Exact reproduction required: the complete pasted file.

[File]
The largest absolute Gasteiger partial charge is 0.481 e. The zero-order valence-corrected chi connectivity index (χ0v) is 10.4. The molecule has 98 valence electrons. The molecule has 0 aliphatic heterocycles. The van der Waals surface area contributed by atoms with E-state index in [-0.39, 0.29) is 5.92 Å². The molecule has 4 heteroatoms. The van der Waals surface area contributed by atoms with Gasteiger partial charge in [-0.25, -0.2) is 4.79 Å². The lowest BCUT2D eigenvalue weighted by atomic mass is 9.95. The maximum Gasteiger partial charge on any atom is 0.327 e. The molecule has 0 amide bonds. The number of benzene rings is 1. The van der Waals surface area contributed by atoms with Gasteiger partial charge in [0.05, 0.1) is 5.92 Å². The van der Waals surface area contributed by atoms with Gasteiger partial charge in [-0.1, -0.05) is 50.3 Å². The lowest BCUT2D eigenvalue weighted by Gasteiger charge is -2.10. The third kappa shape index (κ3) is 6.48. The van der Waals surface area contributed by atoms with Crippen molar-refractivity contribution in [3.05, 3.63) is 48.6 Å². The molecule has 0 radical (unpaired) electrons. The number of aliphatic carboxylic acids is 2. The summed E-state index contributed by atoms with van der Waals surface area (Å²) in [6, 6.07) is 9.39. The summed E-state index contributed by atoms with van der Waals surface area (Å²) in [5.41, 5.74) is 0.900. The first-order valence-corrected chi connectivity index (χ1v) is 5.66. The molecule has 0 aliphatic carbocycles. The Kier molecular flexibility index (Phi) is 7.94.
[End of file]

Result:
The largest absolute Gasteiger partial charge is 0.481 e. The zero-order valence-corrected chi connectivity index (χ0v) is 10.4. The molecule has 98 valence electrons. The molecule has 0 aliphatic heterocycles. The van der Waals surface area contributed by atoms with E-state index in [-0.39, 0.29) is 5.92 Å². The molecule has 4 heteroatoms. The van der Waals surface area contributed by atoms with Gasteiger partial charge in [-0.25, -0.2) is 4.79 Å². The lowest BCUT2D eigenvalue weighted by atomic mass is 9.95. The maximum Gasteiger partial charge on any atom is 0.327 e. The molecule has 0 amide bonds. The number of benzene rings is 1. The van der Waals surface area contributed by atoms with Gasteiger partial charge in [0.05, 0.1) is 5.92 Å². The van der Waals surface area contributed by atoms with Gasteiger partial charge in [-0.1, -0.05) is 50.3 Å². The lowest BCUT2D eigenvalue weighted by Gasteiger charge is -2.10. The third kappa shape index (κ3) is 6.48. The van der Waals surface area contributed by atoms with Crippen molar-refractivity contribution in [3.05, 3.63) is 48.6 Å². The molecule has 0 radical (unpaired) electrons. The number of aliphatic carboxylic acids is 2. The summed E-state index contributed by atoms with van der Waals surface area (Å²) in [6, 6.07) is 9.39. The summed E-state index contributed by atoms with van der Waals surface area (Å²) in [5.41, 5.74) is 0.900. The first-order valence-corrected chi connectivity index (χ1v) is 5.66. The molecule has 0 aliphatic carbocycles. The Kier molecular flexibility index (Phi) is 7.94.